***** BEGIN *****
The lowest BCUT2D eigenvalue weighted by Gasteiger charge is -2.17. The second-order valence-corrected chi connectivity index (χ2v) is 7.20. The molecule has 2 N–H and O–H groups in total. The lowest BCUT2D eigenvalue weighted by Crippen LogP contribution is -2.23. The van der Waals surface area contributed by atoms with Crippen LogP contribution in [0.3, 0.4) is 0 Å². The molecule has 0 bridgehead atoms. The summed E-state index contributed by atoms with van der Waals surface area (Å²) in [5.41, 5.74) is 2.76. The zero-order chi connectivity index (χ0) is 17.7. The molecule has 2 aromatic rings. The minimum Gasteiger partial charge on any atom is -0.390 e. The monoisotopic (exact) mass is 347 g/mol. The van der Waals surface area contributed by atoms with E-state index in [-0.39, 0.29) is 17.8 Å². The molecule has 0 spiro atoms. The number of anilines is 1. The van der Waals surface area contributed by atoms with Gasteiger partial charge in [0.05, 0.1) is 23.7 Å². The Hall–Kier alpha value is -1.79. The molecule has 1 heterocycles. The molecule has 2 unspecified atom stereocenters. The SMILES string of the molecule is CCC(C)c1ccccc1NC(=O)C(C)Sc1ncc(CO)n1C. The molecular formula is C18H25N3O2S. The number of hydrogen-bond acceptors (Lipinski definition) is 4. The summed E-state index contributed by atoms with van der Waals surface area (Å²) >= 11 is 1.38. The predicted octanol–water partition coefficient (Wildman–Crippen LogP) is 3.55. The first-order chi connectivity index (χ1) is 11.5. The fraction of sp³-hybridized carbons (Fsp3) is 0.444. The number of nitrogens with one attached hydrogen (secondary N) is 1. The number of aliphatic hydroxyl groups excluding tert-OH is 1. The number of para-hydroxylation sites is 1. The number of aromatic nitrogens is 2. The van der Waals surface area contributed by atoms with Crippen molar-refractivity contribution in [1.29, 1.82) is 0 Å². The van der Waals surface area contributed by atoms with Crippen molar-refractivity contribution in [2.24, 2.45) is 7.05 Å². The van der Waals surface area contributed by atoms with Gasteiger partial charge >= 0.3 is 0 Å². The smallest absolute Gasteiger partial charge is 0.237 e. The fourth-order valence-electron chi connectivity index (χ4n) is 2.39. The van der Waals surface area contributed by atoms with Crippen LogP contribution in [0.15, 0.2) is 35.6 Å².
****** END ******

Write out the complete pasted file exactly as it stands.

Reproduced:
The lowest BCUT2D eigenvalue weighted by Gasteiger charge is -2.17. The second-order valence-corrected chi connectivity index (χ2v) is 7.20. The molecule has 2 N–H and O–H groups in total. The lowest BCUT2D eigenvalue weighted by Crippen LogP contribution is -2.23. The van der Waals surface area contributed by atoms with Crippen LogP contribution in [0.3, 0.4) is 0 Å². The molecule has 0 bridgehead atoms. The summed E-state index contributed by atoms with van der Waals surface area (Å²) in [5.41, 5.74) is 2.76. The zero-order chi connectivity index (χ0) is 17.7. The molecule has 2 aromatic rings. The minimum Gasteiger partial charge on any atom is -0.390 e. The monoisotopic (exact) mass is 347 g/mol. The van der Waals surface area contributed by atoms with E-state index in [-0.39, 0.29) is 17.8 Å². The molecule has 0 spiro atoms. The number of anilines is 1. The van der Waals surface area contributed by atoms with Gasteiger partial charge in [0.05, 0.1) is 23.7 Å². The Hall–Kier alpha value is -1.79. The molecule has 1 heterocycles. The molecule has 2 unspecified atom stereocenters. The SMILES string of the molecule is CCC(C)c1ccccc1NC(=O)C(C)Sc1ncc(CO)n1C. The molecular formula is C18H25N3O2S. The number of hydrogen-bond acceptors (Lipinski definition) is 4. The summed E-state index contributed by atoms with van der Waals surface area (Å²) >= 11 is 1.38. The predicted octanol–water partition coefficient (Wildman–Crippen LogP) is 3.55. The first-order chi connectivity index (χ1) is 11.5. The fraction of sp³-hybridized carbons (Fsp3) is 0.444. The number of nitrogens with one attached hydrogen (secondary N) is 1. The number of aliphatic hydroxyl groups excluding tert-OH is 1. The number of para-hydroxylation sites is 1. The number of aromatic nitrogens is 2. The van der Waals surface area contributed by atoms with Crippen molar-refractivity contribution in [1.29, 1.82) is 0 Å². The van der Waals surface area contributed by atoms with Crippen molar-refractivity contribution in [2.24, 2.45) is 7.05 Å². The van der Waals surface area contributed by atoms with Gasteiger partial charge >= 0.3 is 0 Å². The smallest absolute Gasteiger partial charge is 0.237 e. The fourth-order valence-electron chi connectivity index (χ4n) is 2.39. The van der Waals surface area contributed by atoms with Crippen LogP contribution in [0.15, 0.2) is 35.6 Å².